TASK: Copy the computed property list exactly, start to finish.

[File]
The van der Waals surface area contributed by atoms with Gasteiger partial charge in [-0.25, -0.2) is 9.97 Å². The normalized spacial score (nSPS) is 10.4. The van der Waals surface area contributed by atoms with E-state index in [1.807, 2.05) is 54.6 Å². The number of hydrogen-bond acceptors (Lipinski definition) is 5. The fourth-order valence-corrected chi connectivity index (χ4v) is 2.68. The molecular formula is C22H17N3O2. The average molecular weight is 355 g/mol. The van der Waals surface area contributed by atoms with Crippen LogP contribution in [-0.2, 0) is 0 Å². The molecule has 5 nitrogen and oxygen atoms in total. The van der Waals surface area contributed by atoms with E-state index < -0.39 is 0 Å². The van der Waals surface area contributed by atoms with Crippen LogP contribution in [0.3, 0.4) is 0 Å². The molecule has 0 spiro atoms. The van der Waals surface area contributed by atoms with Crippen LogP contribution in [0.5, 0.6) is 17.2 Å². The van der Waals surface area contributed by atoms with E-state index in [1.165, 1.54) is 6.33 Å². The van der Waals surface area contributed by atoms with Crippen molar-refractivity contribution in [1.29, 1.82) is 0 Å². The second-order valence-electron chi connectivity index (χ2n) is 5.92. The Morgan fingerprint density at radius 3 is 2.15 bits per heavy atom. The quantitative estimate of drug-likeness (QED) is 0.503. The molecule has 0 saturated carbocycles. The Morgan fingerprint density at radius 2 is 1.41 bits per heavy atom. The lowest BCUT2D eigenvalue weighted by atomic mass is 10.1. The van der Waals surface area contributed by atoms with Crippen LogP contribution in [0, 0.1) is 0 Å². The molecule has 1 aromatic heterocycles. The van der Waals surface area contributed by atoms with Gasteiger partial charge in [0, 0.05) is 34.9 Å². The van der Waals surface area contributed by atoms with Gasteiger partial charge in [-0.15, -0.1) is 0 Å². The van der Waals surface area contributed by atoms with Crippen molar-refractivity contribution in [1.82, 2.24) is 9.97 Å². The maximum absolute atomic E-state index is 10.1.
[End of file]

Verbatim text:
The van der Waals surface area contributed by atoms with Gasteiger partial charge in [-0.25, -0.2) is 9.97 Å². The normalized spacial score (nSPS) is 10.4. The van der Waals surface area contributed by atoms with E-state index in [1.807, 2.05) is 54.6 Å². The number of hydrogen-bond acceptors (Lipinski definition) is 5. The fourth-order valence-corrected chi connectivity index (χ4v) is 2.68. The molecular formula is C22H17N3O2. The average molecular weight is 355 g/mol. The van der Waals surface area contributed by atoms with Crippen LogP contribution in [-0.2, 0) is 0 Å². The molecule has 5 nitrogen and oxygen atoms in total. The van der Waals surface area contributed by atoms with E-state index < -0.39 is 0 Å². The van der Waals surface area contributed by atoms with Crippen LogP contribution in [0.3, 0.4) is 0 Å². The molecule has 0 spiro atoms. The van der Waals surface area contributed by atoms with Crippen LogP contribution in [0.5, 0.6) is 17.2 Å². The van der Waals surface area contributed by atoms with E-state index in [1.165, 1.54) is 6.33 Å². The van der Waals surface area contributed by atoms with Crippen molar-refractivity contribution in [1.29, 1.82) is 0 Å². The second-order valence-electron chi connectivity index (χ2n) is 5.92. The Morgan fingerprint density at radius 3 is 2.15 bits per heavy atom. The quantitative estimate of drug-likeness (QED) is 0.503. The molecule has 0 saturated carbocycles. The Morgan fingerprint density at radius 2 is 1.41 bits per heavy atom. The lowest BCUT2D eigenvalue weighted by atomic mass is 10.1. The van der Waals surface area contributed by atoms with Crippen LogP contribution in [0, 0.1) is 0 Å². The molecule has 1 aromatic heterocycles. The van der Waals surface area contributed by atoms with Gasteiger partial charge in [0, 0.05) is 34.9 Å². The van der Waals surface area contributed by atoms with Gasteiger partial charge in [-0.15, -0.1) is 0 Å². The van der Waals surface area contributed by atoms with Crippen molar-refractivity contribution in [1.82, 2.24) is 9.97 Å². The maximum absolute atomic E-state index is 10.1.